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A normal 1.8 degree bipolar stepper motor has 50 rotor teeth evenly spaced around the rotor's circumference, but what is the normal geometry of the stator teeth?

In tutorials explaining stepper motors I've seen different geometries being presented. The stator teeth are always arranged in eight groups corresponding to the eight motor windings, but the number of teeth in each group seems to vary, five and six being the most common.

The angular displacement of the stator teeth within a group also seems to vary. I've seen examples where the angular displacement is 7.2 degrees meaning that the stator and rotor teeth can be perfectly aligned, but I've also seen examples where the displacement is less so that the teeth can never align perfectly.

What is the normal geometry in a real world bipolar stepper motor?

Teeth aligned
Figure 1. Teeth aligned
Image source: YouTube - Lesics "How does a Stepper Motor work?"

Teeth not aligned
Figure 2. Teeth not aligned
Image source: YouTube - Nanotec Electronic "Stepper Motor - Operating Principle - Nanotec"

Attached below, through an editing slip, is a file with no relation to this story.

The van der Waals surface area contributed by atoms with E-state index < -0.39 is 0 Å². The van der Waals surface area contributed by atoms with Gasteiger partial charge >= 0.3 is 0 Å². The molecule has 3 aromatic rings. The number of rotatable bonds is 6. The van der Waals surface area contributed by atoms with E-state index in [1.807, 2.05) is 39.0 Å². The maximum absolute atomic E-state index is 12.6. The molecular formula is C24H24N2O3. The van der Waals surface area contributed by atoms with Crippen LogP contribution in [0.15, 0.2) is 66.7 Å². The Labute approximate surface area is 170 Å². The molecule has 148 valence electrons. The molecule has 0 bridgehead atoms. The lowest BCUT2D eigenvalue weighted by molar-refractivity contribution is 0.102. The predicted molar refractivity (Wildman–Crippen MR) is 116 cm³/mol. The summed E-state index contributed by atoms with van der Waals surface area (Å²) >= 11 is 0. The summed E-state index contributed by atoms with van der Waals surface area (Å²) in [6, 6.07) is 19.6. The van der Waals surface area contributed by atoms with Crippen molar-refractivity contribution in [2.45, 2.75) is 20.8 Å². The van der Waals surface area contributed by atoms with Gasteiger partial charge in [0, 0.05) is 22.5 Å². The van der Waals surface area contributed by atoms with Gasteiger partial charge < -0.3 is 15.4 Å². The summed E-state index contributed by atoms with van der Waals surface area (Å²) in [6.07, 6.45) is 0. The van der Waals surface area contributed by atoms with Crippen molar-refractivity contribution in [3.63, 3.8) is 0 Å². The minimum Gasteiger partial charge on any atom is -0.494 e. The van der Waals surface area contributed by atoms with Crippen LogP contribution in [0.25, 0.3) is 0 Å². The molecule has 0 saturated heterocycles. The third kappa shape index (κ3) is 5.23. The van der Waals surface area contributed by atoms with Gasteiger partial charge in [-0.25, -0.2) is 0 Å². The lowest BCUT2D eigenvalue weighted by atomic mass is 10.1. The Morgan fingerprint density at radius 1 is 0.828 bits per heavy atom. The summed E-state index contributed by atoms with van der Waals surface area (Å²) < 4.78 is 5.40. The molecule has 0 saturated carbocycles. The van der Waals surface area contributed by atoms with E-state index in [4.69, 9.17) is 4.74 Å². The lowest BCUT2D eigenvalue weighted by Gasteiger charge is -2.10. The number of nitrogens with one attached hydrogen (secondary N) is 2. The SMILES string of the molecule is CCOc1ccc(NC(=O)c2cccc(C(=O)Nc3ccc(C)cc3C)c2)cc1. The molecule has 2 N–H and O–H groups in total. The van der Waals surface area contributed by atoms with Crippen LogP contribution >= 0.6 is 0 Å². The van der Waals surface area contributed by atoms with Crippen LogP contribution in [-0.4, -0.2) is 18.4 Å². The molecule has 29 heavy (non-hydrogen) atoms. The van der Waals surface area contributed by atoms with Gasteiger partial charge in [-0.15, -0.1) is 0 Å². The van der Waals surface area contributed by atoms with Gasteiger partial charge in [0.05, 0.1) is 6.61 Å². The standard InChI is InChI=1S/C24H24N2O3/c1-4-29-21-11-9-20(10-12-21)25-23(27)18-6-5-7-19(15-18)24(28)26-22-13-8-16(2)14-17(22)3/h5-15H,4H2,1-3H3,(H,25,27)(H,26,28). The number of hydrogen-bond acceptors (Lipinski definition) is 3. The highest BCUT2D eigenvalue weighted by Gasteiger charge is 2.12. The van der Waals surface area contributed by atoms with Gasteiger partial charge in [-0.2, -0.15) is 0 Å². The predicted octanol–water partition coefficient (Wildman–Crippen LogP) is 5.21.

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The first image shows the motor in full-step mode and locked in to the top pole. The lower image shows the motor in half-step mode so the rotor is locked between poles with what appears to be \$ \frac 1 {\sqrt 2} \$ times the torque on each - so probably \$ \sqrt 2 \$ times the torque of the full-step mode. In half-step mode the rotor will step between one-pole and two-pole mode so the torque is not even.

Does that help?

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  • \$\begingroup\$ The images were supposed to illustrate that the angular displacement of the stator teeth within a group may vary from one motor to another. The first image shows a displacement of 7.2 degrees, which allows for a perfect alignment of stator and rotor teeth. The second image shows a displacement that is less than 7.2 degrees, which means that the stator and rotor teeth can never align perfectly. \$\endgroup\$
    – FreddaH
    Feb 20 at 13:00

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